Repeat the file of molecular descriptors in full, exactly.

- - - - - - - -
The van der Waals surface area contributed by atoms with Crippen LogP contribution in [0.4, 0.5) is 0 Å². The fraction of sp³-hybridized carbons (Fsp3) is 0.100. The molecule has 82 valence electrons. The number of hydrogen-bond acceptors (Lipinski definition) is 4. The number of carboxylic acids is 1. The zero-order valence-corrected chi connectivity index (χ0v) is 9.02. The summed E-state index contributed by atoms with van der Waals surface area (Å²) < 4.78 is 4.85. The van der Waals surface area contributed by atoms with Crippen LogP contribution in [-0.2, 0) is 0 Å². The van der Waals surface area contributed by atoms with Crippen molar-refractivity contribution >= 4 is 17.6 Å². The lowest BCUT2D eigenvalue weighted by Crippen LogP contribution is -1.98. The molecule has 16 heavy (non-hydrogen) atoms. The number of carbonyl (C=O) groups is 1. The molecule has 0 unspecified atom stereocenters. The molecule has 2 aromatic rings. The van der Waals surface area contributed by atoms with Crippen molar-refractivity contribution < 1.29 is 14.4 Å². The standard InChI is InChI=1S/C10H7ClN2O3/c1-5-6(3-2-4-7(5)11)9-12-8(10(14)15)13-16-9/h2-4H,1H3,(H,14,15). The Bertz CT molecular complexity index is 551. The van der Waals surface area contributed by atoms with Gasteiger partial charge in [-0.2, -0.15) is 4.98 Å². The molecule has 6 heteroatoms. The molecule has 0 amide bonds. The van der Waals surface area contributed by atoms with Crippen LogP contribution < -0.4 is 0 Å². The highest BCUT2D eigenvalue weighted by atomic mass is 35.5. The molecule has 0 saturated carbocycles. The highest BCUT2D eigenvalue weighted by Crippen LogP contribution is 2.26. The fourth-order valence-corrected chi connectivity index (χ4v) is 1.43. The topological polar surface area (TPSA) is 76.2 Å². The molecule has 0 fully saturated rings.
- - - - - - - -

The van der Waals surface area contributed by atoms with Crippen LogP contribution in [0.4, 0.5) is 0 Å². The fraction of sp³-hybridized carbons (Fsp3) is 0.100. The molecule has 82 valence electrons. The number of hydrogen-bond acceptors (Lipinski definition) is 4. The number of carboxylic acids is 1. The zero-order valence-corrected chi connectivity index (χ0v) is 9.02. The summed E-state index contributed by atoms with van der Waals surface area (Å²) < 4.78 is 4.85. The van der Waals surface area contributed by atoms with Crippen LogP contribution in [-0.2, 0) is 0 Å². The van der Waals surface area contributed by atoms with Crippen molar-refractivity contribution >= 4 is 17.6 Å². The lowest BCUT2D eigenvalue weighted by Crippen LogP contribution is -1.98. The molecule has 16 heavy (non-hydrogen) atoms. The number of carbonyl (C=O) groups is 1. The molecule has 0 unspecified atom stereocenters. The molecule has 2 aromatic rings. The van der Waals surface area contributed by atoms with Crippen molar-refractivity contribution < 1.29 is 14.4 Å². The standard InChI is InChI=1S/C10H7ClN2O3/c1-5-6(3-2-4-7(5)11)9-12-8(10(14)15)13-16-9/h2-4H,1H3,(H,14,15). The Bertz CT molecular complexity index is 551. The van der Waals surface area contributed by atoms with Gasteiger partial charge in [-0.2, -0.15) is 4.98 Å². The molecule has 6 heteroatoms. The molecule has 0 amide bonds. The van der Waals surface area contributed by atoms with Crippen LogP contribution < -0.4 is 0 Å². The highest BCUT2D eigenvalue weighted by atomic mass is 35.5. The molecule has 0 saturated carbocycles. The highest BCUT2D eigenvalue weighted by Crippen LogP contribution is 2.26. The fourth-order valence-corrected chi connectivity index (χ4v) is 1.43. The topological polar surface area (TPSA) is 76.2 Å². The molecule has 0 fully saturated rings.